New Graduates Confront Daunting Job Market in China Amidst Shift to "Cost-Effective" Hiring Practices

New Graduates Confront Daunting Job Market in China Amidst Shift to "Cost-Effective" Hiring Practices

Hiroko Tanaka
2 min read

New Graduates Confront Daunting Job Market in China Amidst Shift to "Cost-Effective" Hiring Practices

This year, Chinese university graduates are grappling with unprecedented challenges in their job search endeavors as companies pivot towards "cost-effective" hiring strategies. Instead of recruiting through campus programs, firms are increasingly seeking more economical and skilled candidates through social recruitment channels.

Take the case of Qi Ming, a student from a central 985 university, a prestigious institution that is part of a Chinese government project launched in 1998 to elevate the standards of higher education and support universities to become world-class. Despite his proactive approach and an eight-month internship at a major tech company, Qi Ming was ultimately denied a full-time position due to departmental restructuring. His predicament is emblematic of the current job market's severity, as he not only forgone the autumn recruitment season but also relinquished his qualification for graduate recommendation—a stark reflection of the intense competition and the sacrifices graduates are willing to make.

The allure of entry-level positions for university graduates is further diminished by the rising risks of technological substitution, where advancements in automation and artificial intelligence threaten to replace certain traditional jobs. This shift necessitates that students must not only prepare well in advance but also be agile and adaptive to the ever-evolving employment landscape.

Key Takeaways:

  • Companies are favoring social recruitment to find cost-effective personnel, thereby increasing the difficulty of job hunting for university graduates.
  • The job market challenges faced by university graduates include an increased risk of technological substitution for entry-level positions.
  • Qi Ming, a student from a 985 university, lost the opportunity for a full-time position at a major internet company due to business restructuring.
  • His decision to forgo the autumn recruitment and graduate recommendation to pursue a job reflects the harsh reality of the job market.
  • Changes in campus recruitment environments have heightened the difficulty of job hunting for university graduates, necessitating early preparation and exploration through multiple channels.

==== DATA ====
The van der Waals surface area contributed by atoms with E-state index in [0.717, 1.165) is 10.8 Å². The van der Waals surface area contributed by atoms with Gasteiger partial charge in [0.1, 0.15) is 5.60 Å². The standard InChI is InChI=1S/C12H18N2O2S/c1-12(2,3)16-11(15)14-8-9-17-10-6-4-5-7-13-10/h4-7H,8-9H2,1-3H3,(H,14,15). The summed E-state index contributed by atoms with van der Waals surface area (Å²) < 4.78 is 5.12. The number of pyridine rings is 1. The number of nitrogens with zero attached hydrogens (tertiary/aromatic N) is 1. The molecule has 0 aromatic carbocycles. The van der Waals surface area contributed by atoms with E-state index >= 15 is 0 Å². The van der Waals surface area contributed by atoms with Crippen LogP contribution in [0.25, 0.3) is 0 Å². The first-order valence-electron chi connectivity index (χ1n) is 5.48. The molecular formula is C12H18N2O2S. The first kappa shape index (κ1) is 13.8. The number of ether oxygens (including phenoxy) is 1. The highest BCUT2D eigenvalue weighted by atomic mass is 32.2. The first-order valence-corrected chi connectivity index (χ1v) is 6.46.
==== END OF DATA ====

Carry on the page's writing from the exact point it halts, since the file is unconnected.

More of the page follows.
The shift towards social recruitment by companies to reduce costs and improve efficiency has exacerbated the job search difficulties for university graduates. The risk of technological substitution has decreased the appeal of entry-level positions, compelling students to prepare early and respond flexibly. Qi Ming's case highlights the severity of the job market, and his sacrifices reflect the immense pressure job seekers face. In the short term, graduates may need to seek opportunities through various channels, while in the long term, this could prompt an adjustment in the education system to better meet market demands.

Did You Know?

  • 985 Universities: Part of a Chinese government initiative launched in 1998 to elevate the quality of higher education and support certain universities in becoming world-class institutions. These universities typically enjoy more resources in terms of funding, research, and faculty, thus giving their graduates a competitive edge in the job market.
  • Technological Substitution Risk: Refers to the risk that certain traditional jobs or positions may be replaced by automation, artificial intelligence, or other technological means as technology advances. This leads to a decrease in demand for certain skills, thereby affecting the employment prospects and stability of related positions.
  • Cost Reduction and Efficiency Improvement: An important concept in business management, it means increasing a company's profitability by reducing costs and improving efficiency. In human resource management, companies may seek more cost-effective employees through social recruitment to achieve this goal.

You May Also Like

This article is submitted by our user under the News Submission Rules and Guidelines. The cover photo is computer generated art for illustrative purposes only; not indicative of factual content. If you believe this article infringes upon copyright rights, please do not hesitate to report it by sending an email to us. Your vigilance and cooperation are invaluable in helping us maintain a respectful and legally compliant community.

Subscribe to our Newsletter

Get the latest in enterprise business and tech with exclusive peeks at our new offerings